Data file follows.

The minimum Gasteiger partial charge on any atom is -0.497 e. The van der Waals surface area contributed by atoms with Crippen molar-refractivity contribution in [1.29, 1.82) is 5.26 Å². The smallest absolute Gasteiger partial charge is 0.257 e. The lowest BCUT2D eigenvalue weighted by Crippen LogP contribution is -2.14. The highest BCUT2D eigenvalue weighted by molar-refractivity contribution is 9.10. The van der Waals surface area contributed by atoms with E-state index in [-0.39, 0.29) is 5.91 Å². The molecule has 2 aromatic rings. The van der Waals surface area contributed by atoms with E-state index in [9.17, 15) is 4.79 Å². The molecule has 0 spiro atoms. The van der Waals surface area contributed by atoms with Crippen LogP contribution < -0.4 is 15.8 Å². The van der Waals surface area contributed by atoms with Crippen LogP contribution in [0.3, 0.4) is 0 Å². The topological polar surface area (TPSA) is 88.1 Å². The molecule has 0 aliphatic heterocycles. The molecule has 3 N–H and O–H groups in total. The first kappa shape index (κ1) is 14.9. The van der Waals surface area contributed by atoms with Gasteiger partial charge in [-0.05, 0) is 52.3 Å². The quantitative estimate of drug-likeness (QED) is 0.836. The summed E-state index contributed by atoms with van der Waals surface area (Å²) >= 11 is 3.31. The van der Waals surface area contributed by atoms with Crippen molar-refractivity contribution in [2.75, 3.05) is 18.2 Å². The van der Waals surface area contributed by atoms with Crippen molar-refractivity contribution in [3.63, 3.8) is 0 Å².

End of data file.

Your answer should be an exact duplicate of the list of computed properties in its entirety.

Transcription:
The minimum Gasteiger partial charge on any atom is -0.497 e. The van der Waals surface area contributed by atoms with Crippen molar-refractivity contribution in [1.29, 1.82) is 5.26 Å². The smallest absolute Gasteiger partial charge is 0.257 e. The lowest BCUT2D eigenvalue weighted by Crippen LogP contribution is -2.14. The highest BCUT2D eigenvalue weighted by molar-refractivity contribution is 9.10. The van der Waals surface area contributed by atoms with E-state index in [-0.39, 0.29) is 5.91 Å². The molecule has 2 aromatic rings. The van der Waals surface area contributed by atoms with E-state index in [9.17, 15) is 4.79 Å². The molecule has 0 spiro atoms. The van der Waals surface area contributed by atoms with Crippen LogP contribution < -0.4 is 15.8 Å². The van der Waals surface area contributed by atoms with Crippen LogP contribution in [0.3, 0.4) is 0 Å². The topological polar surface area (TPSA) is 88.1 Å². The molecule has 0 aliphatic heterocycles. The molecule has 3 N–H and O–H groups in total. The first kappa shape index (κ1) is 14.9. The van der Waals surface area contributed by atoms with Gasteiger partial charge in [-0.05, 0) is 52.3 Å². The quantitative estimate of drug-likeness (QED) is 0.836. The summed E-state index contributed by atoms with van der Waals surface area (Å²) >= 11 is 3.31. The van der Waals surface area contributed by atoms with Crippen molar-refractivity contribution in [2.75, 3.05) is 18.2 Å². The van der Waals surface area contributed by atoms with Crippen molar-refractivity contribution in [3.63, 3.8) is 0 Å².